Suddenly I wished I was a child again so I could run and find Grandma Poppy. She always knew what to do. She was never taken by surprise. She could feel when the dodder race was rising. She could read the signs. She could hear the silent roar that nobody else could hear - not that she would explain it to me, even if I could ask her. Poppy never explained anything. She didn't speak much at all except to tell nonsense stories or sing nursery rhymes to herself. When Maddy and I were children she spoke to us in riddles and left us to our own devices. Sink or swim, she didn't seem to mind - or even notice. Rain was one of the signs, I remembered. But it hadn't rained for weeks. Everything in the garden was shrivelling up. I felt a momentary dizziness as if I was losing my footing on a precipice and put my hand on my desk to steady myself.
"It wasn't always like that," the amber heron was saying. "In the beginning, I wanted to share everything with him. He was my true love, and I believed we would grow closer together as our lives became more entwined. I thought my universe would be enriched by floating it around his and... well, I guess I thought he felt the same way. I imagined he was yearning to see his world through my eyes too. But it wasn't like that. He wasn't interested in what I thought. It was like I was an alien being to him. At first I thought he would change. Silly me. And now I don't want to share anything with him at all, and the worst of it is, I hate not wanting to. I've lost..." She lapsed into silence.
"The dodder light..?" I blurted it out before I could stop myself. I felt my face redden, but my visitor did not appear to have heard. She was again sitting with her head bowed and her bony hands dangling in her lap, looking so forlorn that she could have been attending a funeral. But then she was, in a way. She was burying her hopes. She had gained her heart's desire and then she had watched it die. What would the future hold for her now, I wondered, now that she had lost her dream?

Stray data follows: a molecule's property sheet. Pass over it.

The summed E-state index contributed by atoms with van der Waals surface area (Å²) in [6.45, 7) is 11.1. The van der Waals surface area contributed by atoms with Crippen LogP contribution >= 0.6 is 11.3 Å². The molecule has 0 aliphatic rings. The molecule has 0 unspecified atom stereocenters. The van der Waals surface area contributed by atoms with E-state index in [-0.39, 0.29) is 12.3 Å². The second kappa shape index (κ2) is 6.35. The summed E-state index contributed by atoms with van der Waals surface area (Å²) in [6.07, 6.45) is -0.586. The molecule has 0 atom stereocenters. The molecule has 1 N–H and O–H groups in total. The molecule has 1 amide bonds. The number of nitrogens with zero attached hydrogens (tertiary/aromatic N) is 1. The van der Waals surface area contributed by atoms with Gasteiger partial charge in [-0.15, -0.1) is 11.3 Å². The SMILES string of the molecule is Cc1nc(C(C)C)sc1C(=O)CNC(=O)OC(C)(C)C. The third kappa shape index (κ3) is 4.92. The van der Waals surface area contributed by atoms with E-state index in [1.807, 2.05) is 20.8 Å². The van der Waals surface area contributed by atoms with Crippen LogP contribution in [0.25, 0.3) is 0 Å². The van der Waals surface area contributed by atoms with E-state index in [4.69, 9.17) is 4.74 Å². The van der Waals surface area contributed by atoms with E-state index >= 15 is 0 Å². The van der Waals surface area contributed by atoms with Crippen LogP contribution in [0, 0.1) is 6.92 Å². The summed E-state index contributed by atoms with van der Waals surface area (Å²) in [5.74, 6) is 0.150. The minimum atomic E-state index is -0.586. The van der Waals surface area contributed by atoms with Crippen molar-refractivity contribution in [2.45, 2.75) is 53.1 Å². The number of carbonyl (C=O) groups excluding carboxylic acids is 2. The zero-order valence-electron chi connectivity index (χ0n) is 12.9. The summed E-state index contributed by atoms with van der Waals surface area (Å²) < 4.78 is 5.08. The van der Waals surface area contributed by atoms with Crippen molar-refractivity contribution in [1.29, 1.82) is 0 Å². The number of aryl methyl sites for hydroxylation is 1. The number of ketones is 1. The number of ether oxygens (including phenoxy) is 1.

As I had lost my river boy.
There is a hollow in my heart, where my heart's desire died,
a long-forgotten cavern, where I cried and cried and cried...
He was my first love, and my only one, it seemed. I had always loved him, ever since I could remember. I don't know when it began, only that I was still a babe in arms when I first saw him on the river bank. I glimpsed a streak of brightness flitting through the nettles and, for a split second, I saw his eyes glowing silver in the shadows, before they faded in the instant to a dull gleam and melted into nothing. 'Dodda! I cried out, but he had vanished. Was that the first time I saw him, or was it only my earliest recollection? I didn't know. I had no memory of any earlier occasion and, yet, I knew him as soon as I saw him and, what's more, I knew that I had always known him. Later I wondered how he could run so easily through the nettles and not be stung. He must have skin like leather. I was always being horribly attacked by their vicious barbs. No matter how much care I took to avoid the tall stalks, there was always one spiteful leaf lying in wait to reach out and stab me. Of course, as an infant, I wondered no such thing. I only knew I wanted to run after that luminous creature and I couldn't, not then. When I was older I followed him everywhere - that was, until I lost him.
I became aware that the amber heron was stirring. She seemed more alert now, almost as if she were about to take off, and she had moved even closer to the edge of her chair - if that was possible. "The trouble is, he thinks he loves me, but..." She glanced at me briefly as she spoke and, this time, I saw a flash of green amid the amber-gold of her eyes. "I'm not an emotional type, you know, I'm..."
"You're...?" I started and then stopped. My mouth had gone dry. I reached for my coffee cup and found my hand was shaking. You're one of the silent people, I wanted to say. But of course I didn't. I realised she wasn't listening. She wasn't connecting with me at all. I had the feeling that our entire conversation had been a mask for something else that she wasn't going to tell me.
"The truth is, he doesn't know me..." she said with a little shake of her head. "He doesn't know me at all." The truth? I thought. Always tell the truth, the dodder boy used to say. They'll never believe ye.
The amber heron departed as swiftly as she had arrived. No hesitation, no lingering at the door, just a quick birdlike movement, a half-wink of her amber eye, and she was gone. After she left, I sat still for a moment, acutely conscious of the faint outdoor scent she left behind. Then, on impulse, I stood up and opened my office window. Looking down at the street below, I was just in time to see her hurrying away, with her long neck thrust forward and her flimsy clothes billowing out behind her. I wondered where she thought she was going. How could she be so sure she was doing the right thing? I wanted to call out after her, 'Hold onto your dream! Don't throw it away! You loved it once, remember..?' But I only stood and watched her pale form growing smaller and smaller until it was swallowed up in the busyness of pedestrians and traffic.
© Yvonne Jerrold 2006